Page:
TL;DR – Mistaken identity, reflections on the past, and the scourge of time, all of these and more in a school reunion that goes very wrong.
Score – 3.5 out of 5 stars
Post-Credit Scene – There is a mid-credit scene
School reunions are a fraught time, especially if school was not a fun time for you. It can be crash into past emotions, get a blunt showing of the passing of time, and revisit a time when you were at your most awkward. Well, this means that if you set your film around this event you have a set of emotions that everyone can understand but that universality can work against you if you get it wrong.
So to set the scene, growing up Johnathan (Ludovik) and Pierre-Yves (Jérôme Niel) did not have the best of times at Diderot Middle School being constantly bulled by the dragon gang. Well, in the preceding years the boys have gotten out of the town and all the way to Paris where they have just found ten-years funding for their algorithm. In their moment of triumph, they run into an old acquaintance from school who casually mentions that they’ll be talking more on the weekend. Confused they discover that everyone in the school had been invited to the reunion but them. Well there is only one thing to do in that situation, rock up as if you were invited, the first of many mistakes they make.
Being old enough to have been to one of my high school reunions I can say that this film nails that feeling you get when you walk into a room and see a bunch of people for the first time in ten years. There are the highs and lows, the fond remembrances and the awkward encounters with people who made your life a living hell at times. That feeling of possibility but also dread is such a palpable one and it was good that they nailed it in the film.
The next thing the film nails is those relationships that form during school that define and shape us for better or worse. There is the bond between Johnathan and Pierre-Yves where on the surface they both support each other, covering for each other’s flaws, but under the surface there is still that tension that they are being pulled in different directions. Both the actors work really well together and they have the ebb and flow of a long term friendship that is difficult to pull off on film at times. There are also those relationships that have been absent for ten years and almost immediately people slip back into the past. We see this in the chess team and the dragons, as are bodies fall back into those familiar patterns.
main hook that this film uses is the fact that after ten years people look very
different and that can be a source of confusion. For this film it means that Johnathan
is confused for the other Johnathan in the school that has not shown up. This gives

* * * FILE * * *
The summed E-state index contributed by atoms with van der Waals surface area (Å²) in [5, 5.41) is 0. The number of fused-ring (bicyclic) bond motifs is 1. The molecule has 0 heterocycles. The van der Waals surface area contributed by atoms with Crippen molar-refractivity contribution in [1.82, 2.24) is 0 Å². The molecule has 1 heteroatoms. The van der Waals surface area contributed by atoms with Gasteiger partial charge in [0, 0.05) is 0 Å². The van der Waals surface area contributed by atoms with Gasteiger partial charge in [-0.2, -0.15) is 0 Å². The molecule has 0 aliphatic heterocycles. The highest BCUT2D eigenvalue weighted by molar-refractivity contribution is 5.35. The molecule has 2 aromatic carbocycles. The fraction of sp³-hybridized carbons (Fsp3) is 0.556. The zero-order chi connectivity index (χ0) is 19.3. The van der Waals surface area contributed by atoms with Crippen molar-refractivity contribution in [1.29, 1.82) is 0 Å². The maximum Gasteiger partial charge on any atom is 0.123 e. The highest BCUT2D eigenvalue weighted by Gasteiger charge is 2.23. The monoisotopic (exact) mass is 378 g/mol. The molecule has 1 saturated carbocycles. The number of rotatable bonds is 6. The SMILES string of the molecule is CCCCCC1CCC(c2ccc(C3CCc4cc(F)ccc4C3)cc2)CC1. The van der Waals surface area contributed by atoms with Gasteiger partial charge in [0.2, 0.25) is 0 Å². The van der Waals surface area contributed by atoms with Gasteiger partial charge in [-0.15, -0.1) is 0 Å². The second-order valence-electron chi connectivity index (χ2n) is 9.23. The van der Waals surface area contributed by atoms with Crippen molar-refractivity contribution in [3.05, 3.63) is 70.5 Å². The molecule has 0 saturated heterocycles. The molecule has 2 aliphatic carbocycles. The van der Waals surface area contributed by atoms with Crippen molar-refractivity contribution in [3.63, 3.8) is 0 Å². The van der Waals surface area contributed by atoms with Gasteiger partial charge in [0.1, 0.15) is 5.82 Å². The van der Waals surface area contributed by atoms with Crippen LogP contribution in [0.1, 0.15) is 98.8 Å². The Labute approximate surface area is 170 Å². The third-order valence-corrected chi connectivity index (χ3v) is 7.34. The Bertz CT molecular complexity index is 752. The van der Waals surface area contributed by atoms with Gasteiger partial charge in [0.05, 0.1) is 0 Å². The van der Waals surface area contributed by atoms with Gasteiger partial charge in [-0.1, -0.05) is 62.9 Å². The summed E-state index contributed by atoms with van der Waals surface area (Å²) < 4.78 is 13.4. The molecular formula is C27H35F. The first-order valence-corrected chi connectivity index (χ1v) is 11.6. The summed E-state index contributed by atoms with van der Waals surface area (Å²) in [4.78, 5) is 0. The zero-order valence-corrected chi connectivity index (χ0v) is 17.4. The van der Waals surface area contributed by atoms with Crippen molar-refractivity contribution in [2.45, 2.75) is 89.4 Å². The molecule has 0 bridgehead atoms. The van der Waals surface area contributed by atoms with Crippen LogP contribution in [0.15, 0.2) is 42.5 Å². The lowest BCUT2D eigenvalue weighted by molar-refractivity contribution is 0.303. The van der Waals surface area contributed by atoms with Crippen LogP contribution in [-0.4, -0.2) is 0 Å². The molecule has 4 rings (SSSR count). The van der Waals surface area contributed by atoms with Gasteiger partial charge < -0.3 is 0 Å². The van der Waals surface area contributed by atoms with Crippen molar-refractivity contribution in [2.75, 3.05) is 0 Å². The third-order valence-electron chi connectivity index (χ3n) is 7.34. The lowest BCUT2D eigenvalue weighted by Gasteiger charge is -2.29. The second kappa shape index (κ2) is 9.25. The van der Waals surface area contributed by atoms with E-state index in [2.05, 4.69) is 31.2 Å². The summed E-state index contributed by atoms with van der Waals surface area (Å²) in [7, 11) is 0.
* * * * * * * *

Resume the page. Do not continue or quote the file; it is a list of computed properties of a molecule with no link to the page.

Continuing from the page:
him the ability to fall into a world he only dreamed about before and it lets
him make out with his old crush. But it should also come as no surprise that
things soon come flying off the rails. I did like that people suddenly realised
what they can do with power and how hollow it is to just replicate what
happened to them. There is a twist in all this that I think you would see
coming and it is handled much better than I thought they would, though that
might not have been the case if the film went on for any longer than it did.
In the end, do we recommend Back to School? Yes, I think we do. It is charming at times, funny as well, but also underneath there is a heart to it all. It does employ some humour more on the crass side of things that might be off-putting for some people, but for me it never got too much. It was a lot of fun, it didn’t outstay its welcome, and has a montage of little kids attacking adults because they can’t fight back, and that is a recommendation all in itself.
By Brian MacNamara: You can follow
Brian on Twitter Here, when he’s not chatting about Movies and TV,
he’ll be talking about International Relations,
or the Solar System.
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Credits – All images were created by the cast, crew, and production companies of Back to School
Directed by – Rémy Four & Julien War
Written by – Rémy Four & Julien War
Music by – Sinclair
Production/Distribution Companies – 24 25 Films, Vilain Poney Productions & Netflix
Starring – Ludovik, Jérôme Niel, Nicolas Berno, Johann Dionnet, Caroline Anglade, Joséphine Draï, Pauline Deshons, Romain Lancry, Marc Riso, Nicolas Lumbreras, Claire Tran, Pitcho Womba Konga, Ingrid Heiderscheridt,, Laetitia Chambon, Jean-Luc Couchard, Lena Lapres, Liliane Tombele, Yoann Parize, Walid Ouberri, Santigi Kamara, Sam Schools & Lily Remy.
Rating – Around an Australia: MA15+;